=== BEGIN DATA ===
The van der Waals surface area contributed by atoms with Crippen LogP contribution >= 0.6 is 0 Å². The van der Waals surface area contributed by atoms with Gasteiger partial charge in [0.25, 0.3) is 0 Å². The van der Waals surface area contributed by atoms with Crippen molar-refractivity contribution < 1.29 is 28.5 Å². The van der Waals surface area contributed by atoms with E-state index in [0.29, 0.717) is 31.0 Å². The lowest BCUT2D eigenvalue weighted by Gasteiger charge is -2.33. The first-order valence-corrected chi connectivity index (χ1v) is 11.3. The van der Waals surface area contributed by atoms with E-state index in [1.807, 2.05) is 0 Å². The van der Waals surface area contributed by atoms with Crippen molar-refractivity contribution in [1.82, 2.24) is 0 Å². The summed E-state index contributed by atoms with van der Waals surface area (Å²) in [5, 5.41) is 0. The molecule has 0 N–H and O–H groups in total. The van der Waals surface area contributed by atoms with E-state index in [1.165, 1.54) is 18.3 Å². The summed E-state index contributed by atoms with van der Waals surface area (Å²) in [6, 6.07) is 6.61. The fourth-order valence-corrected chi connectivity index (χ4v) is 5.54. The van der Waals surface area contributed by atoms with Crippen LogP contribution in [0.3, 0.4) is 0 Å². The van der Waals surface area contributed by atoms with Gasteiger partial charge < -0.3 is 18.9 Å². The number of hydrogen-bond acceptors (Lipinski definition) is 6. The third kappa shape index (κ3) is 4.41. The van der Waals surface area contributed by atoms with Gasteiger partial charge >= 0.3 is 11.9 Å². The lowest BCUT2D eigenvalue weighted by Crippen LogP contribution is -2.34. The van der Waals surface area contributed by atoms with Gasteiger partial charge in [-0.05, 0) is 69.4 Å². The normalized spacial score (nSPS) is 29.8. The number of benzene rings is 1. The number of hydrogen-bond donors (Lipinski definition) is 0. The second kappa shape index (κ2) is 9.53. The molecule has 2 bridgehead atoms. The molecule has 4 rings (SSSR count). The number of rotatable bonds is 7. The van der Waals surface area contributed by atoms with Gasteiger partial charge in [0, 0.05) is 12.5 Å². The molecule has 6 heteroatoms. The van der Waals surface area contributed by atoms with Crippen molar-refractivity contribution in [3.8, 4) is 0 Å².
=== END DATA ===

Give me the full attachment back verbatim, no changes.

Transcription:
The van der Waals surface area contributed by atoms with Crippen LogP contribution >= 0.6 is 0 Å². The van der Waals surface area contributed by atoms with Gasteiger partial charge in [0.25, 0.3) is 0 Å². The van der Waals surface area contributed by atoms with Crippen molar-refractivity contribution < 1.29 is 28.5 Å². The van der Waals surface area contributed by atoms with E-state index in [0.29, 0.717) is 31.0 Å². The lowest BCUT2D eigenvalue weighted by Gasteiger charge is -2.33. The first-order valence-corrected chi connectivity index (χ1v) is 11.3. The van der Waals surface area contributed by atoms with E-state index in [1.807, 2.05) is 0 Å². The van der Waals surface area contributed by atoms with Crippen molar-refractivity contribution in [1.82, 2.24) is 0 Å². The summed E-state index contributed by atoms with van der Waals surface area (Å²) in [5, 5.41) is 0. The molecule has 0 N–H and O–H groups in total. The van der Waals surface area contributed by atoms with E-state index in [1.165, 1.54) is 18.3 Å². The summed E-state index contributed by atoms with van der Waals surface area (Å²) in [6, 6.07) is 6.61. The fourth-order valence-corrected chi connectivity index (χ4v) is 5.54. The van der Waals surface area contributed by atoms with Crippen LogP contribution in [0.3, 0.4) is 0 Å². The van der Waals surface area contributed by atoms with Gasteiger partial charge < -0.3 is 18.9 Å². The number of hydrogen-bond acceptors (Lipinski definition) is 6. The third kappa shape index (κ3) is 4.41. The van der Waals surface area contributed by atoms with Gasteiger partial charge >= 0.3 is 11.9 Å². The lowest BCUT2D eigenvalue weighted by Crippen LogP contribution is -2.34. The van der Waals surface area contributed by atoms with Gasteiger partial charge in [-0.05, 0) is 69.4 Å². The normalized spacial score (nSPS) is 29.8. The number of benzene rings is 1. The number of hydrogen-bond donors (Lipinski definition) is 0. The second kappa shape index (κ2) is 9.53. The molecule has 2 bridgehead atoms. The molecule has 4 rings (SSSR count). The number of rotatable bonds is 7. The van der Waals surface area contributed by atoms with Gasteiger partial charge in [0, 0.05) is 12.5 Å². The molecule has 6 heteroatoms. The van der Waals surface area contributed by atoms with Crippen molar-refractivity contribution in [3.8, 4) is 0 Å².